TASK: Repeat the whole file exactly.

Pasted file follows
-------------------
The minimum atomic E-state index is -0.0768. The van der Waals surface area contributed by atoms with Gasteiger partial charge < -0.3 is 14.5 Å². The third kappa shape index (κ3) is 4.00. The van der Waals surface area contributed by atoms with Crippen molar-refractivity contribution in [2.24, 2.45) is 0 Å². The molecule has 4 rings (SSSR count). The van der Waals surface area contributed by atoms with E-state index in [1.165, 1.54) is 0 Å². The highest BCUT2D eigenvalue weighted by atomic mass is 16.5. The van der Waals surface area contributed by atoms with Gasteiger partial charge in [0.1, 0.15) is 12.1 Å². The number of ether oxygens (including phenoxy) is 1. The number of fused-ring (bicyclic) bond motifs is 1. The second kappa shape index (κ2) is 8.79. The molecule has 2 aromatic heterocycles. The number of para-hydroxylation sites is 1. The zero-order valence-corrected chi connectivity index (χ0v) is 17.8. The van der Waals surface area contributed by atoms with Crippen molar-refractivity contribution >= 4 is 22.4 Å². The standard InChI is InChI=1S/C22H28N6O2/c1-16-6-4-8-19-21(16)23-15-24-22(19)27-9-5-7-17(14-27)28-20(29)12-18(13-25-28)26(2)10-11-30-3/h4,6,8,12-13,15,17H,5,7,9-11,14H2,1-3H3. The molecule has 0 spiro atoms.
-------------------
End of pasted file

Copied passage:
The minimum atomic E-state index is -0.0768. The van der Waals surface area contributed by atoms with Gasteiger partial charge < -0.3 is 14.5 Å². The third kappa shape index (κ3) is 4.00. The van der Waals surface area contributed by atoms with Crippen molar-refractivity contribution in [2.24, 2.45) is 0 Å². The molecule has 4 rings (SSSR count). The van der Waals surface area contributed by atoms with E-state index in [1.165, 1.54) is 0 Å². The highest BCUT2D eigenvalue weighted by atomic mass is 16.5. The van der Waals surface area contributed by atoms with Gasteiger partial charge in [0.1, 0.15) is 12.1 Å². The number of ether oxygens (including phenoxy) is 1. The number of fused-ring (bicyclic) bond motifs is 1. The second kappa shape index (κ2) is 8.79. The molecule has 2 aromatic heterocycles. The number of para-hydroxylation sites is 1. The zero-order valence-corrected chi connectivity index (χ0v) is 17.8. The van der Waals surface area contributed by atoms with Crippen molar-refractivity contribution >= 4 is 22.4 Å². The standard InChI is InChI=1S/C22H28N6O2/c1-16-6-4-8-19-21(16)23-15-24-22(19)27-9-5-7-17(14-27)28-20(29)12-18(13-25-28)26(2)10-11-30-3/h4,6,8,12-13,15,17H,5,7,9-11,14H2,1-3H3. The molecule has 0 spiro atoms.